The second example considers the remaining 50 % of the samples and was similarly executed (Table 2).
In the third example, outliers were artificially included at the upper positive end of data sets for each source at each coordinate, respectively. The outliers consisted of twice the maximum positive value of the observed data (Table 3).
Using the same criteria, the negative extremes were included in the fourth example (Table 3).
Sources affected by dispersed data clouds were taken into account by an increase in the standard deviation. We considered two cases, the first, in example five, increasing 3 times the value of the standard deviation of the initial data set (Table 4) and finally, increasing the standard deviation 5 times for the sixth example (Table 4).
The results of this analysis are presented in Tables 6–8. In examples 1 and 2 the sample size reduction from 24 to 12 and 13 samples respectively (Table 6) had a minimal effect (less than 3 %) on the calculation of the uncertainty ranges compared to the original complete set (Table 1). The fractions of source contributions did not experience changes. The inclusion of outliers affected the values of the medians at levels of the second decimal (Table 3) concerning the median of the initial data (Table 2). However, the standard deviations increased in a range of 1.2 to 2.5 times the original value for AN and HS, and more for RF (2.5 to 10.5) and drastically more for SW (4 to 20 times wider). These variations were reflected in the widening (1 % to 12 %) of uncertainty bands for all existing cases (Table 7) in comparison with those calculated from the original data set (Table 5). Furthermore, the widening of the standard deviations to 3 and 5 times their initial values resulted in an increase in the range of uncertainty between 2 % and 22 % for the first case and between 5 % and 37 % for the second case. For the latter, the minimum limit of the uncertainty range was reached in all the reported cases. The large number of samples used in these exercises was reflected in high degrees of freedom.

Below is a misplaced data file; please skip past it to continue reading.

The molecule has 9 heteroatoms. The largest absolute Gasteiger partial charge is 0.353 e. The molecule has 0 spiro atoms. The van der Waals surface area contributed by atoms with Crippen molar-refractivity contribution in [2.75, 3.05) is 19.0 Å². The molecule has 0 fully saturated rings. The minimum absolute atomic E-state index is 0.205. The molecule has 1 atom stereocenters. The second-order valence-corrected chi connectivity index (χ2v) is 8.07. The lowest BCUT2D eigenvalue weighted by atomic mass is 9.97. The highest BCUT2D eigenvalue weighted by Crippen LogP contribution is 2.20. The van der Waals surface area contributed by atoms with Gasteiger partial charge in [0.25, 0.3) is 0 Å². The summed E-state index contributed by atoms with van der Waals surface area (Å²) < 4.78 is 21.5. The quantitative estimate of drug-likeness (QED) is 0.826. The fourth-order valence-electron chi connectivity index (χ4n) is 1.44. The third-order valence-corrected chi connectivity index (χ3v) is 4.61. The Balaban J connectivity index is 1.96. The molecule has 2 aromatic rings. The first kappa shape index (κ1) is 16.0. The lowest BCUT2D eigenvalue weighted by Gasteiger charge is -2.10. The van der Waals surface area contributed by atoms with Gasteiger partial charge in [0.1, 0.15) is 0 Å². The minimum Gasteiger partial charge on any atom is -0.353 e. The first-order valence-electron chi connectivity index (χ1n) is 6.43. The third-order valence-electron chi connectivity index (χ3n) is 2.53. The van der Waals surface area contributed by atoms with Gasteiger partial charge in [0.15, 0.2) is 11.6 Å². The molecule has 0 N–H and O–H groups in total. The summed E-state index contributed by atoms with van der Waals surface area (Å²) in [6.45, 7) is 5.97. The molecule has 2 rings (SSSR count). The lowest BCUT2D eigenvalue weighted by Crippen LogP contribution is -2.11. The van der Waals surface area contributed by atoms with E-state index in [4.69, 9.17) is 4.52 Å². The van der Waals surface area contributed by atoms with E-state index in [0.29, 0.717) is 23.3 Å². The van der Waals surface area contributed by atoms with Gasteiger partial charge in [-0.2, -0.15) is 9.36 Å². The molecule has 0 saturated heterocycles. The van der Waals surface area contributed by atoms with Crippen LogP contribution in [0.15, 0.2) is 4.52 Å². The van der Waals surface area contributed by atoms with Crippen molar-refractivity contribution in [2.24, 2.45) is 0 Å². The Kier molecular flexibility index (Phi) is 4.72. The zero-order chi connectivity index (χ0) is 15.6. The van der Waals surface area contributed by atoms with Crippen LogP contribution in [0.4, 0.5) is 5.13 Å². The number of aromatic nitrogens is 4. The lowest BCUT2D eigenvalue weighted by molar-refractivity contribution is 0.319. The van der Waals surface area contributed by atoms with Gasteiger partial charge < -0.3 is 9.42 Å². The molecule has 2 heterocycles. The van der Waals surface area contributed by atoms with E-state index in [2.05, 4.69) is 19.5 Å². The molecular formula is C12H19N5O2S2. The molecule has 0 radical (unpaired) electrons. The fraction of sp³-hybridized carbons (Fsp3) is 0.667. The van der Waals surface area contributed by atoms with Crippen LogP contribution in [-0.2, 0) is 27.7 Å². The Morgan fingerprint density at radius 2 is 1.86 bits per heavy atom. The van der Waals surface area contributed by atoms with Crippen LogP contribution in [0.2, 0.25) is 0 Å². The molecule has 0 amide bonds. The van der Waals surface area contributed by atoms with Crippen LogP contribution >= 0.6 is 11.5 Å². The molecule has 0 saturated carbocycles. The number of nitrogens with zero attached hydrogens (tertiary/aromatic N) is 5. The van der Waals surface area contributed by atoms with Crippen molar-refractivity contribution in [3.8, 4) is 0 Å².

Our methodology was developed to calculate the contribution of sources to the mixture and its associated uncertainty (based on multiple tracer sets) and was shown to be effective in real application cases. The application of the method reflected that the calculations of the uncertainty ranges of multiple source contributions to a mixture do not experience significant changes with sample size reduction or inclusion of outliers. Rather, it shows marginally different results by incorporating standard deviations from widely dispersed data.
The methodology, based on Phillips and Gregg (2001) combined with EMMA applications (Hooper, 2003) presents high potential for use as an alternative method to the simple sum of analytical errors (Uhlenbrook and Hoeg, 2003) or the Bayesian approach (Parnell et al., 2010; Stock et al., 2018). We provide a tool to close the gap in studies of mixing processes when a larger number of source contributions (>3) and related uncertainty estimates are needed for a more complete conceptualization (Iwasaki et al., 2015).
The MATLAB code provided and the illustrative examples facilitate the understanding of the methodology and promote future scientific applications. We are confident that the use of this methodology will help the scientific community that is increasingly using large tracer sets in its research to obtain results supported by a sound uncertainty analysis.
A MATLAB code to calculate the fractions of end-member contribution to the mixture and their associated uncertainties is freely available at https://zenodo.org/record/3518700 (last access: 5 November 2019; Correa et al., 2019a), as well as input data (used in this study) as an example for the code run and an instruction note.
AC and CB conceptualized the methodology. AC was responsible for the data collection and analysis. DOT and AC programmed and evaluated the MATLAB code with collected data. AC wrote the paper with contributions from all co-authors.
The authors declare that they have no conflict of interest.
Alicia Correa and Christian Birkel would like to acknowledge support by a UCR postdoctoral fellowship awarded to Alicia Correa, UCREA, and the Water and Global Change Observatory at the Department of Geography, UCR. The authors thank the Central Research Office (DIUC) of the Universidad de Cuenca for making available part of the tracer data sets. We are especially grateful for the constructive comments that were provided by the referees, which greatly improved the quality of the technical note.
This paper was edited by Markus Hrachowitz and reviewed by two anonymous referees.
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The system has a solution if the vector of mixture M is on the polyhedron generated by the vectors of sources A, B, C and D such that .